Monday, July 22, 2013

How to Make Money in Stocks: Getting Started

Occasionally I make a point of reading books or articles whose messages are at odds with my own thinking. Every once in a while this leads me to change my thinking, such as when I decided to stop picking stocks and focus on low-cost index investing. It was in this spirit that I read How to Make Money in Stocks: Getting Started.

Author Matthew Galgani, co-host of the How to Make Money in Stocks radio show, seeks to show new investors how to use a particular system of short-term trading. This system, called CAN SLIM, primarily involves chart reading in an attempt to make money riding the momentum of stocks on the rise.

A positive for the system described in this book is that it is quite specific in a number of ways. In many cases is gives precise rules on when to buy or sell stocks. For example, the author says “if a stock drops 7% to 8% below what you paid for it, sell.” The author also gives some precise buy and sell prices based on stock chart patterns.

Unfortunately, there are enough competing trading rules in this book that when you try to apply them to real stock charts, you usually end up with ambiguous signals. The author acknowledges this saying “investing, after all, is not an exact science. Few stocks ... are picture perfect in every single respect.”

These ambiguous signals make it difficult to evaluate the trading system. For example, suppose I buy a stock that then tanks. My tendency would then be to focus in on the signals pointing to weakness and decide that I made a mistake. But the reality is that there were positive signals as well. If I always look back at the system’s signals that pointed in the correct direction and ignore the ones that got it wrong, then I will tend to blame myself for poor trades instead of blaming the system.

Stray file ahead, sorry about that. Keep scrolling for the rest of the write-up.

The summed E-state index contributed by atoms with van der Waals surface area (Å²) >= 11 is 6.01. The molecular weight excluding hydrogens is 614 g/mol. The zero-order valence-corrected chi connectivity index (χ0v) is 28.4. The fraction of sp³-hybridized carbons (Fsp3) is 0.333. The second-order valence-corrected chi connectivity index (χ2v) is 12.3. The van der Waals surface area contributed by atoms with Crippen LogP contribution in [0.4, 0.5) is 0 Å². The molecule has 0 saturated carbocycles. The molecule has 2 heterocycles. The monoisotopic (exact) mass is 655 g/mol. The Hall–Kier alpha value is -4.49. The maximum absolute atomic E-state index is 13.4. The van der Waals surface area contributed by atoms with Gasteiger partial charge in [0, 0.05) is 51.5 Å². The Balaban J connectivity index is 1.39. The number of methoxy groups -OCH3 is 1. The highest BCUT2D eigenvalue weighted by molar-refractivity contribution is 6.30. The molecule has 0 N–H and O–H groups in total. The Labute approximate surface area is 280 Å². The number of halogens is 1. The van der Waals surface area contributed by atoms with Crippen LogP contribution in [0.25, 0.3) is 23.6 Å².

So, after reading the entire book and attempting to apply all the rules to real stock charts, I’m left with no evidence one way or the other whether CAN SLIM works or not. So, I decided to follow Larry Swedroe’s lead and look at CAN SLIM Select Growth Fund (CANGX) which was launched in 2005.

If the CAN SLIM system has any value for new investors, presumably CAN SLIM experts can make it work. According to Yahoo Finance, CANGX is a mid-cap growth stock. From 2005 Oct. 5 to 2013 July 19, the MCSI mid-cap growth index grew by 84%. During the same period, CANGX grew by only 53%. On average, CANGX trailed its benchmark by 2.3% per year.

If CANGX is run by CAN SLIM experts who can’t beat their index, what hope do new investors have? Galgani says “you do not have to be at the mercy of the market. You can see the right time to get in—and out.” However, the evidence suggests that CAN SLIM can’t help you to do this. The author derides “buy and hold investing,” but CANGX lost to a buy and hold strategy.

Despite giving this book a fair shake, in the end I find it to be mostly an extended ad for Investor’s Business Daily. The book offers advice steering new investors to a strategy filled with uncompensated risk.

10 comments:

  1. Rats. I thought this was going to be an article on how to sell my surplus plants (aka Matthiolas) and make a killing. Frankly, I'd likely have more luck with that than with trying to buy and sell based on chart analysis.

    The book I want to read isn't out yet. If you see the BBC be sure to tell him he has an audience waiting!

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    1. @Bet Crooks: I have surplus plants, too. If I stop calling them weeds, do you think people will buy them?

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    2. I'm pretty sure if you advertised as "'Weed' for sale. 100% organic" you'd get a few calls.... ; )

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  2. I suppose "buy and hold and don't trade stocks if ever" wouldn't sell many copies would it?